Retrograde synaptic transmission is now an acknowledged fact. Retrograde transmission and its complexities are sobering. Endocannabinoids modulate both electrical and chemical transmission; 2-AG (2- arachidonoylglycerol) is a well studied retrograde synaptic messenger [165,166] Consider the recently described regulatory effects of glucocorticoids on retrograde transmission in fast amino acid synapses [167] shown in Figure 11.

Fast wiring transmission is dominated by GABA and glutamate neurons. Monoamines and endocannabinoids are important slow transmitters, often acting indirectly to modulate fast synapses. Wiring becomes preponderant over volume transmission in the mature brain, but disease may change this.

Gap junctions are one class of electrical synapses, not readily visualized by electron microscopy [168,169] and are prominent in the developing nervous system. They provide cytoplasmic continuity between cells, often between groups of astrocytes [170]. They often use purinergic messages. Hemichannels (one gap junction includes two channels) discharge messages into the extracellular space [171].

Table 3. Change is the critical variable.

1.

The mammalian body, especially the nervous and immune systems, is far more changeable than foreseen in 1900

2.

Immature cells release messages and respond to external messages, but are poorly differentiated.

3.

Synapses form in excessive numbers, and are continuously remodeled and eliminated throughout life [177]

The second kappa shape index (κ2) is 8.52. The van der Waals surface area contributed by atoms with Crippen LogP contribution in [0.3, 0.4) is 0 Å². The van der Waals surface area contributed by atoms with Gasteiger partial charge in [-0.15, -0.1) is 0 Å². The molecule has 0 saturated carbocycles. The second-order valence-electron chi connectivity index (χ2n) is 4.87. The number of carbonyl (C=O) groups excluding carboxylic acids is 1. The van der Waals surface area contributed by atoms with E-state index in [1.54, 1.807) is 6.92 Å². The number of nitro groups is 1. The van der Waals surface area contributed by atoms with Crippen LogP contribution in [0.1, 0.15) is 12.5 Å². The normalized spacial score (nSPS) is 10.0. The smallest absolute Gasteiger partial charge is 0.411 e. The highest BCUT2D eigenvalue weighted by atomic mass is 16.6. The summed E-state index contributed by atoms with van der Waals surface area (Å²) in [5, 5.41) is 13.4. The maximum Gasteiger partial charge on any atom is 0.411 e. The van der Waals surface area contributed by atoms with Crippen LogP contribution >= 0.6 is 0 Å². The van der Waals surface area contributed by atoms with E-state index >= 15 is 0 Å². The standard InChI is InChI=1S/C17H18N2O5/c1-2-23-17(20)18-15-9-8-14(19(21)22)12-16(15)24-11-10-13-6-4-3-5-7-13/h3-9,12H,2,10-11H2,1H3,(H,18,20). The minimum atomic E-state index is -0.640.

4.

Learning involves processes similar to long term potentiation. They include changing receptor nature and location, recycling of vesicular machinery and changes in dendritic number and shape. [178, 179]

5.

CNS information processing is influenced by physical injuries, which alter brain extracellular spaces and produce increased numbers of glial cells, as well as influx of bone marrow-derived inflammatory cells.

6.

The nervous system uses both chemical and electrical signals. Each can influence the other- synaptic currents alter chemical transmission and vice versa [180, 181]

How may one distinguish transmitters and neuromodulators? We may be tempted to say that a neurotransmitter is a substance that acts to change the function of ion channels and modulators act at other kinds of receptors. However, the same molecule may act at many different kinds of receptors. Some signals may change macromolecules rather than being recognized by receptors- nitric oxide is a classical example. It can change tyrosine residues to nitrotyrosine and alter the function of important macromolecules [172]. We often use speed of signaling to categorize synaptic transmission [173]. Adenosine, nitric oxide, prostaglandins and CO2 may be considered modulators because they are released at non-synaptic sites and their effects develop more slowly than those of classical transmitters [174]. Slow synaptic potentials, such as the M-current, are well known [175]. Drugs like retigabine, which modulate M currents, may have important roles in treatment of epilepsy, pain and psychiatric disease [176].